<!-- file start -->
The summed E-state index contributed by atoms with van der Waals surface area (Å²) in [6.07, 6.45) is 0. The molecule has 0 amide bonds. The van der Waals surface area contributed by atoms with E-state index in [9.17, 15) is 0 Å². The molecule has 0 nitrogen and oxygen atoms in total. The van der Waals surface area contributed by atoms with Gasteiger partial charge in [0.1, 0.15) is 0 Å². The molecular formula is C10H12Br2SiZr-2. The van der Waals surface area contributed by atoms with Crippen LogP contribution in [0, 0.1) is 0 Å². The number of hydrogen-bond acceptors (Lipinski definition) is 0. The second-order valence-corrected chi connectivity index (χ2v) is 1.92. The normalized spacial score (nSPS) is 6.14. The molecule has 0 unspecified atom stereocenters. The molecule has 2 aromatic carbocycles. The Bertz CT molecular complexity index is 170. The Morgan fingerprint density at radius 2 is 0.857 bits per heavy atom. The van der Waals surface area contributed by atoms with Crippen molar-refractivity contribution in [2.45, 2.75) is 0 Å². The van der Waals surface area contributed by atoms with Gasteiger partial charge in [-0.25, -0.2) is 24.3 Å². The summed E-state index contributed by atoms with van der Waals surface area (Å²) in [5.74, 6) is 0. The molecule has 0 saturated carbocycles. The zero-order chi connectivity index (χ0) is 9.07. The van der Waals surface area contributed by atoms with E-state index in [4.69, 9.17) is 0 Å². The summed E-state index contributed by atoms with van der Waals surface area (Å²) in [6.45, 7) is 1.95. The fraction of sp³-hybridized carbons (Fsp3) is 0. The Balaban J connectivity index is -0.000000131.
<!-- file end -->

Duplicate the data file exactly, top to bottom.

The summed E-state index contributed by atoms with van der Waals surface area (Å²) in [6.07, 6.45) is 0. The molecule has 0 amide bonds. The van der Waals surface area contributed by atoms with E-state index in [9.17, 15) is 0 Å². The molecule has 0 nitrogen and oxygen atoms in total. The van der Waals surface area contributed by atoms with Gasteiger partial charge in [0.1, 0.15) is 0 Å². The molecular formula is C10H12Br2SiZr-2. The van der Waals surface area contributed by atoms with Crippen LogP contribution in [0, 0.1) is 0 Å². The number of hydrogen-bond acceptors (Lipinski definition) is 0. The second-order valence-corrected chi connectivity index (χ2v) is 1.92. The normalized spacial score (nSPS) is 6.14. The molecule has 0 unspecified atom stereocenters. The molecule has 2 aromatic carbocycles. The Bertz CT molecular complexity index is 170. The Morgan fingerprint density at radius 2 is 0.857 bits per heavy atom. The van der Waals surface area contributed by atoms with Crippen molar-refractivity contribution in [2.45, 2.75) is 0 Å². The van der Waals surface area contributed by atoms with Gasteiger partial charge in [-0.25, -0.2) is 24.3 Å². The summed E-state index contributed by atoms with van der Waals surface area (Å²) in [5.74, 6) is 0. The molecule has 0 saturated carbocycles. The zero-order chi connectivity index (χ0) is 9.07. The van der Waals surface area contributed by atoms with E-state index in [4.69, 9.17) is 0 Å². The summed E-state index contributed by atoms with van der Waals surface area (Å²) in [6.45, 7) is 1.95. The fraction of sp³-hybridized carbons (Fsp3) is 0. The Balaban J connectivity index is -0.000000131.